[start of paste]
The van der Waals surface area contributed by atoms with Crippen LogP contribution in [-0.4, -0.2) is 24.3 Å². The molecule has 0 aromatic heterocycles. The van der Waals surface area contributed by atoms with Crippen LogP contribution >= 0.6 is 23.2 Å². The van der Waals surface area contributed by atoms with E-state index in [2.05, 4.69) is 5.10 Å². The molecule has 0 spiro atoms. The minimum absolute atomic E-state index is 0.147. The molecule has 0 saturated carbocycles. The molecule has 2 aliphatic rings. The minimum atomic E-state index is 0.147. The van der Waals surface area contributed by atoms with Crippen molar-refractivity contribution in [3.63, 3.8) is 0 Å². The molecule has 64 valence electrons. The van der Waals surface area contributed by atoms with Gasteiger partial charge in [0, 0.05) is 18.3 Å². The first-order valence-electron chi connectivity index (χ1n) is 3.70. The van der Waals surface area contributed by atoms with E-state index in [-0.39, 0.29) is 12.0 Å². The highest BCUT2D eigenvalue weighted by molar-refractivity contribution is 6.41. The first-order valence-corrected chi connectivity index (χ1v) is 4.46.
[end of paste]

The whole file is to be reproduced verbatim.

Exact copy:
The van der Waals surface area contributed by atoms with Crippen LogP contribution in [-0.4, -0.2) is 24.3 Å². The molecule has 0 aromatic heterocycles. The van der Waals surface area contributed by atoms with Crippen LogP contribution >= 0.6 is 23.2 Å². The van der Waals surface area contributed by atoms with E-state index in [2.05, 4.69) is 5.10 Å². The molecule has 0 spiro atoms. The minimum absolute atomic E-state index is 0.147. The molecule has 0 saturated carbocycles. The molecule has 2 aliphatic rings. The minimum atomic E-state index is 0.147. The van der Waals surface area contributed by atoms with Crippen molar-refractivity contribution in [3.63, 3.8) is 0 Å². The molecule has 64 valence electrons. The van der Waals surface area contributed by atoms with Gasteiger partial charge in [0, 0.05) is 18.3 Å². The first-order valence-electron chi connectivity index (χ1n) is 3.70. The van der Waals surface area contributed by atoms with E-state index in [-0.39, 0.29) is 12.0 Å². The highest BCUT2D eigenvalue weighted by molar-refractivity contribution is 6.41. The first-order valence-corrected chi connectivity index (χ1v) is 4.46.